the holder, as the caller says. Otherwise, R2160(d) would block
performance of a {CAN and SHALL} action in an empty office - tradition
dictates that this is not the case.

This case, however, allows the Poobah to adjust caste whenever,
regardless of obligations. As such, R2160(d) is satisfied.

R2160(b) and (c) are trivially satisfied.

R2160(a) specifies {if the rules require the holder of the holder of
that office, by virtue of holding that office, to perform the action}.
The rules do require the Poobah to perform promotions and demotions,
regardless of whether the obligation has been fulfilled. Therefore
R2160(a) is satisfied.

As such, I find that this case is TRUE.


Appellant root's Arguments:

I intend to appeal the judgement in CFJ 2437 with 2 support.  I find
this precedent rather disturbing, as I doubt that the rules make that
same distinction.

Case in point:  MMI happens to give us an actual working definition
for (all-caps) "REQUIRED" as meaning "Failing to perform the described
action violates the rule in question."  This definition isn't mandated
for non-all-caps require, but it is strongly recommended.  So R2160a
SHOULD be read in this case as "a player provisionally can deputise to
perform the actions described by R2211 if the holder of the office of
Grand Poobah would violate R2211 by failing to perform the same
actions"; which is essentially Goethe's argument.

It seems clear from this that what the rules view as requirement and
what you view as obligation are the same thing.


Appellant omd's Arguments:

I support.  This thread is confusing but for something to be made
REQUIRED and ILLEGAL by the same clause...?


Judge scshunt's Arguments:

The fundamental question here is whether or not R2160 was satisfied for
the purposes of the actions Goethe performed.

R2160 requires 4 conditions to be met to allow a player to perform the
action, and I will evaluate each of these in reverse order.

Condition (d) is trivially true; the Grand Poobah CAN make arbitrary
changes to caste.

Condition (c) is not relevant, the office was not at the time held by an
active player.

Condition (b) is satisfied by the office being vacant.

Condition (a) is the only one to which debate can be raised. The
question is whether or not the rules require the Grand Poobah to, after
having possibly flipped BobTHJ's caste, flip a player's caste to Alpha?

Now, a point of interpretation is important here. Condition (a) is
worded in a way such that it is not clear as to whether or not the
requirement is evaluated empirically or not - that is, without regards
to changing circumstances. The Grand Poobah is required to, as soon as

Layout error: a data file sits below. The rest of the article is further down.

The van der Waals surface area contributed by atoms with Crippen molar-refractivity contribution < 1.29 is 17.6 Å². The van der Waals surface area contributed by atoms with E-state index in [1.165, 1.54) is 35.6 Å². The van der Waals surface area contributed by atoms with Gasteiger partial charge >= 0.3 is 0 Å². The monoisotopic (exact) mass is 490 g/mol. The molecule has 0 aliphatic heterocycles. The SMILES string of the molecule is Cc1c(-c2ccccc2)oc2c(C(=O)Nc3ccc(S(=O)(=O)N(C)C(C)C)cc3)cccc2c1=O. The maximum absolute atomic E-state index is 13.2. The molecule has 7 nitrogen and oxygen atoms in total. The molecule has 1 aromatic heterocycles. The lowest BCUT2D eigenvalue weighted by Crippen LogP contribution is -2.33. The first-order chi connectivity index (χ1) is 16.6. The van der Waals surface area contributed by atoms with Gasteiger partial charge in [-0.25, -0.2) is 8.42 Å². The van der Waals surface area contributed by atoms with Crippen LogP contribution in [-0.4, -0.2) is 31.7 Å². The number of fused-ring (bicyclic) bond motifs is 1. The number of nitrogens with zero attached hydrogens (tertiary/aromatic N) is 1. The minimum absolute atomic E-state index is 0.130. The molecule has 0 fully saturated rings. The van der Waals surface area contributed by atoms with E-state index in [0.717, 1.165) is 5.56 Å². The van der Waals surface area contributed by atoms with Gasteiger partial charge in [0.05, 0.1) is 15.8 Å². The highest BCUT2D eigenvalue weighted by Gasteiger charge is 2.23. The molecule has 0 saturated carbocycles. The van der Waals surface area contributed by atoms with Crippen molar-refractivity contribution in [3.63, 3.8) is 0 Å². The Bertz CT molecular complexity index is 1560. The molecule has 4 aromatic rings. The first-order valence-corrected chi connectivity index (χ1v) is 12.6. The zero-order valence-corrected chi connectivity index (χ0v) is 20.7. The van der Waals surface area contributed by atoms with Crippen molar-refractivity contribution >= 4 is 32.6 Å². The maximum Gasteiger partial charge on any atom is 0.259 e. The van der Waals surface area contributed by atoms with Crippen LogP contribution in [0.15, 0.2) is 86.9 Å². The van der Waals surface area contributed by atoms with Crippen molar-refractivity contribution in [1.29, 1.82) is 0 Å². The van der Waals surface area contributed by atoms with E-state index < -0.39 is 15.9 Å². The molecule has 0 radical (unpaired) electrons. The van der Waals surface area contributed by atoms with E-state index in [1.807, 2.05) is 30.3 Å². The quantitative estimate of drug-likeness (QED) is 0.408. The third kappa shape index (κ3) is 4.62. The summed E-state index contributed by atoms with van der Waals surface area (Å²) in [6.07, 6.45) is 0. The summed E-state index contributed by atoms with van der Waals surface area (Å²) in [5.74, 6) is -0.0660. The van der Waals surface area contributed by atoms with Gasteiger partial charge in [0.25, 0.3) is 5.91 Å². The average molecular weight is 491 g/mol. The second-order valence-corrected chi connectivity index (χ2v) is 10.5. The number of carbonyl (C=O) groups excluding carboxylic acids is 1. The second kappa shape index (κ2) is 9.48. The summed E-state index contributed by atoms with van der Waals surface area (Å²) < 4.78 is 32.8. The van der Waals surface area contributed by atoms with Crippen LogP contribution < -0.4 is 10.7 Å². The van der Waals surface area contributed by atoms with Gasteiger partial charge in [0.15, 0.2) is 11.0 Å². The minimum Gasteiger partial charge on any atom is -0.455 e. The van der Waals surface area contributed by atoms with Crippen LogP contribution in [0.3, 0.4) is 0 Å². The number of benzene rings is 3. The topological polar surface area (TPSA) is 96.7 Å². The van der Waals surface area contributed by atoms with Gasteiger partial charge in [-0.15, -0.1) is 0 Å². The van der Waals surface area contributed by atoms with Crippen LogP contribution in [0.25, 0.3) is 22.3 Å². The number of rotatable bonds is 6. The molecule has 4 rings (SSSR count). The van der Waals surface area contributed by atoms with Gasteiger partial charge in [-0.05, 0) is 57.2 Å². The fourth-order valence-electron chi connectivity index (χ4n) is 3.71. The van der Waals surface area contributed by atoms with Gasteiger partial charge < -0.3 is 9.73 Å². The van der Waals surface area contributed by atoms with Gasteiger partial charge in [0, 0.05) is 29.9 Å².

possible after the beginning of the month, make caste changes. Does this
mean that a deputy, in performing the changes, discharges the obligation
in such a way that Condition (a) is no longer satisfied?

Agoran tradition is generally insufficient at providing a good ruling
for this. In most cases, obligations for offices (and indeed,
obligations generally) that authorize specific action authorize so as a
part of the obligation - the ability to perform the action disappears as
the obligation does. As such, condition (d) usually stops an attempt to
deputize before condition (a) is tested. The Grand Poobah is a special
case, as the action is always possible, but only to the holder of the

There does, however, exist one useful bit of judicial precedent. In CFJ
2120, Judge woggle ruled that an obligation with a fixed time period is,
if violated, converted to an open-ended one to allow the officer or a
deputy to complete the action. Since deputization functions in a
situation where the obligation exists, but not through the rules, it
suggests that the correct interpretation of condition (a) is that it is
satisfied whenever an obligation exists for the officeholder to perform
the action, not just when the rules would require such an action to be

This leads to another question: did such an obligation exist that
Goethe, through deputization, could fulfill? Initially, there most
certainly did, but it is possible that the promotion of BobTHJ to Alpha
discharged the obligation. It is also possible that since the obligation
is tied to the officeholder, and not the office, the obligation was not
discharged and remained, allowing Goethe to repeatedly promote players
to Alpha.

I refer to my arguments used in the prior judgment of this case.
Condition (d) of R2160 states that a deputization can be performed only
if the player could perform the action for which e is deputizing if e
held the office. Now, if the obligation is a CAN and SHALL obligation -
that is, one that provides the sole mechanism by which the action can be
performed, then with obligations tied to a specific officeholder, we
would find that the deputy, if holding the office, would not have the
obligation and thus ability to perform the desired action. Since Agoran
tradition shows that deputies can indeed perform such actions, the
obligations must therefore be placed upon the office itself and not upon
any specific player holding the office.

I also note that Goethe may possibly not have succeeded in promoting
BobTHJ to Alpha if the Grand Poobah is required to fulfill the
obligations as a whole and not as units. This is a minor point, and
utterly irrelevant to the case at large, since if that was impossible,
then every subsequent flip to Alpha was also most certainly impossible.

Based on this logic, I find that Goethe did indeed discharge the Grand
Poobah's obligation to promote a player to Alpha and that as such e
could no longer deputize for the office. I judge FALSE